November 16, 2012
Accidental Injury Leads To Discovery Of Medically Important Bacteria
Brett Smith for redOrbit.com - Your Universe Online
History is filled with stories of groundbreaking scientific discoveries that happen by chance--the most famous being Sir Alexander Fleming´s discovery of penicillin on a Petri dish, which had been accidentally left open for several days.
The discovery began on Oct. 15, 2010 when retired inventor and medical technician Thomas Fritz impaled the fleshy part of his hand between his thumb and index finger on a crabapple tree he had just cut down outside of his home in Evansville, Indiana.
After dressing the wound, Fritz called his doctor to schedule an appointment. By the time the retiree made it in to see his physician, a cyst had formed around the wound. The doctor put Fritz on an antibiotic, but the pain and swelling continued as the wound became abscessed.
Eventually, an orthopedic surgeon would remove several pieces of tree bark from the wound, allowing it to finally heal.
Initial lab tests of a tissue sample taken from Fritz´s wound were not able to properly identify the bacteria that had caused the infection. So, the mystery organism was shipped to ARUP Laboratories, a national pathology reference library operated by the University of Utah, for further analysis.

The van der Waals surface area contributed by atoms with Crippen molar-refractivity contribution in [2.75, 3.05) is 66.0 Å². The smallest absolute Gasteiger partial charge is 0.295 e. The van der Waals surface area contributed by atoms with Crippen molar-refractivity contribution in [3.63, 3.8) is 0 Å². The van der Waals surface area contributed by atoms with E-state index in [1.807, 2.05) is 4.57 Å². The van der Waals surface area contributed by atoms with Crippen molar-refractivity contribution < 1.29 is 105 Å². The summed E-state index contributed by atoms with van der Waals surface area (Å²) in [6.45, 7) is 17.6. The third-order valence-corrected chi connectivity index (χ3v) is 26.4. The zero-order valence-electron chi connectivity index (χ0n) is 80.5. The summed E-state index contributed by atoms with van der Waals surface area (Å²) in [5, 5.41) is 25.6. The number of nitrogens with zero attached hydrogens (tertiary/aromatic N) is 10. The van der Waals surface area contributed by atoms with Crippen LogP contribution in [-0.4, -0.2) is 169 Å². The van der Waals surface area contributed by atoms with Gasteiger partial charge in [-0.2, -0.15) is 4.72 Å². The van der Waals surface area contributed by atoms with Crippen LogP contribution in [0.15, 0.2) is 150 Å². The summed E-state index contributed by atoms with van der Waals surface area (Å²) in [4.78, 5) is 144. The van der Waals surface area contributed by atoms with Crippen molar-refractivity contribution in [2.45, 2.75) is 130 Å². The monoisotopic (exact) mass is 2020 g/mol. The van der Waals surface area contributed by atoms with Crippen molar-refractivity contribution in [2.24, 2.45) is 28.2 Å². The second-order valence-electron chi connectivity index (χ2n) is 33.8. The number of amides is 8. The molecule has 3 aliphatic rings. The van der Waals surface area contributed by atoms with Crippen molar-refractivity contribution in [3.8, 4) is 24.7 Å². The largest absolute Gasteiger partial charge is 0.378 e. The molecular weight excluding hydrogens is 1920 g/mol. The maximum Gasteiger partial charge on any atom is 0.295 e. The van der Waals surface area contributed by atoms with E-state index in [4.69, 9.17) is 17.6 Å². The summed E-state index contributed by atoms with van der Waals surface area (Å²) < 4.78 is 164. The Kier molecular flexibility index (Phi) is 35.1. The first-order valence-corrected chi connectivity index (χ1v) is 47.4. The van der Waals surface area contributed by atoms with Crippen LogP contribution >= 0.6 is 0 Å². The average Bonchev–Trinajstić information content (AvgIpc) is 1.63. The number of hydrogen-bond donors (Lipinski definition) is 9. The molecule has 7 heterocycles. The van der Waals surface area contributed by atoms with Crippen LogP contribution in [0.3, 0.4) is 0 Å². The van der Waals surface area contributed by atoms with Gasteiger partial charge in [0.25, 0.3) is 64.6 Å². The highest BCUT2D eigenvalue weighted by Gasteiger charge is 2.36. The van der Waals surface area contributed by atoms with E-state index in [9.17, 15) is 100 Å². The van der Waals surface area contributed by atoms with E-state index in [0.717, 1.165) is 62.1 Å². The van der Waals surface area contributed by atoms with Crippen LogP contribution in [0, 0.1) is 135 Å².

The tests at ARUP showed the organism was common E. coli bacteria. However, the scientists had doubted that finding and conducted further testing.
"We had close matches for it, but none were validly described species," said study co-author Mark Fisher of the ARUP Institute for Clinical and Experimental Pathology. "It caught my eye because I knew Colin Dale worked on Sodalis."
Dale, a biologist from University of Utah, is the researcher who, in 1999, discovered and named Sodalis, a genus of bacteria that lives symbiotically inside different types of insects.
Through genetic sequencing, Dale and researchers had realized they had a new bacterium called human Sodalis, or HS, that is related to the Sodalis bacteria that live symbiotically inside 17 insect species.
According to Dale, the findings of the study offer "a missing link in our understanding of how beneficial insect-bacteria relationships originate.”
"They show that these relationships arise independently in each insect,” he said in a statement. “The insect picks up a pathogen that is widespread in the environment and then domesticates it. This happens independently in each insect."
Dale added that these symbiotic bacteria are then passed from mother to offspring.
The researchers hypothesized there are many other undiscovered bacteria that form symbiotic relationships with insects and understanding them could help to prevent diseases spread by the insects that host them.
"We have identified very few of the bacteria that exist in nature," says Dale, "and new species and strains like HS are often only discovered when they infect humans."
"If we can genetically modify a bacterium that could be put back into insects, it could be used as a way to combat diseases transmitted by those insects," said lead author Adam Clayton, a University of Utah biologist.